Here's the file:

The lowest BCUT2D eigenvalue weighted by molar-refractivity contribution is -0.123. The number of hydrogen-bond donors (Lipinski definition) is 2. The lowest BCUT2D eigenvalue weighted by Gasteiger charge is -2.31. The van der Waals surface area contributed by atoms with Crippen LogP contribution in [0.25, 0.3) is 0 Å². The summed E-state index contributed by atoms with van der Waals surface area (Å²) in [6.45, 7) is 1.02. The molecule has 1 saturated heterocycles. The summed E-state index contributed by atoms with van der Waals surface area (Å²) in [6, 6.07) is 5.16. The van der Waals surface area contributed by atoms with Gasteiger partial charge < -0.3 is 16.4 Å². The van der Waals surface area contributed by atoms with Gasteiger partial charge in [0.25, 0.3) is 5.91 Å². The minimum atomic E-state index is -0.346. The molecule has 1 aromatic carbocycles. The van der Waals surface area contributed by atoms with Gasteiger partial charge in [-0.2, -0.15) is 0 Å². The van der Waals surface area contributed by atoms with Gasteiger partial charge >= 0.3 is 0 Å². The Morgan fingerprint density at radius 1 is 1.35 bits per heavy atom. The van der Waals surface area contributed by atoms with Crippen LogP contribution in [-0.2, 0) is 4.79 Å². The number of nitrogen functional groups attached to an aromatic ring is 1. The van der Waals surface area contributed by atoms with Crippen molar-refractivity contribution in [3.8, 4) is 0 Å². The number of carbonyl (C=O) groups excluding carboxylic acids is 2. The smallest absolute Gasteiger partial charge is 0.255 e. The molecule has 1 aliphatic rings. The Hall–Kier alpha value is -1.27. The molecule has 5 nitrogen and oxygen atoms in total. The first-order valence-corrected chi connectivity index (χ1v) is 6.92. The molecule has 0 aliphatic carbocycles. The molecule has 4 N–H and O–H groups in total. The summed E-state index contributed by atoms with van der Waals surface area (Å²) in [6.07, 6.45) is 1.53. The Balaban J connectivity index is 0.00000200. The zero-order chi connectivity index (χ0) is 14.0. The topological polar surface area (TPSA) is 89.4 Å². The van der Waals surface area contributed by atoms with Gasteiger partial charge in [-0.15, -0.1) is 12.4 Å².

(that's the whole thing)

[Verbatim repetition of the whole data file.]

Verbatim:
The lowest BCUT2D eigenvalue weighted by molar-refractivity contribution is -0.123. The number of hydrogen-bond donors (Lipinski definition) is 2. The lowest BCUT2D eigenvalue weighted by Gasteiger charge is -2.31. The van der Waals surface area contributed by atoms with Crippen LogP contribution in [0.25, 0.3) is 0 Å². The summed E-state index contributed by atoms with van der Waals surface area (Å²) in [6.45, 7) is 1.02. The molecule has 1 saturated heterocycles. The summed E-state index contributed by atoms with van der Waals surface area (Å²) in [6, 6.07) is 5.16. The van der Waals surface area contributed by atoms with Gasteiger partial charge < -0.3 is 16.4 Å². The van der Waals surface area contributed by atoms with Gasteiger partial charge in [0.25, 0.3) is 5.91 Å². The minimum atomic E-state index is -0.346. The molecule has 1 aromatic carbocycles. The van der Waals surface area contributed by atoms with Gasteiger partial charge in [-0.2, -0.15) is 0 Å². The van der Waals surface area contributed by atoms with Gasteiger partial charge >= 0.3 is 0 Å². The Morgan fingerprint density at radius 1 is 1.35 bits per heavy atom. The van der Waals surface area contributed by atoms with Crippen LogP contribution in [-0.2, 0) is 4.79 Å². The number of nitrogen functional groups attached to an aromatic ring is 1. The van der Waals surface area contributed by atoms with Crippen molar-refractivity contribution in [3.8, 4) is 0 Å². The number of carbonyl (C=O) groups excluding carboxylic acids is 2. The smallest absolute Gasteiger partial charge is 0.255 e. The molecule has 1 aliphatic rings. The Hall–Kier alpha value is -1.27. The molecule has 5 nitrogen and oxygen atoms in total. The first-order valence-corrected chi connectivity index (χ1v) is 6.92. The molecule has 0 aliphatic carbocycles. The molecule has 4 N–H and O–H groups in total. The summed E-state index contributed by atoms with van der Waals surface area (Å²) in [6.07, 6.45) is 1.53. The Balaban J connectivity index is 0.00000200. The zero-order chi connectivity index (χ0) is 14.0. The topological polar surface area (TPSA) is 89.4 Å². The van der Waals surface area contributed by atoms with Gasteiger partial charge in [-0.15, -0.1) is 12.4 Å².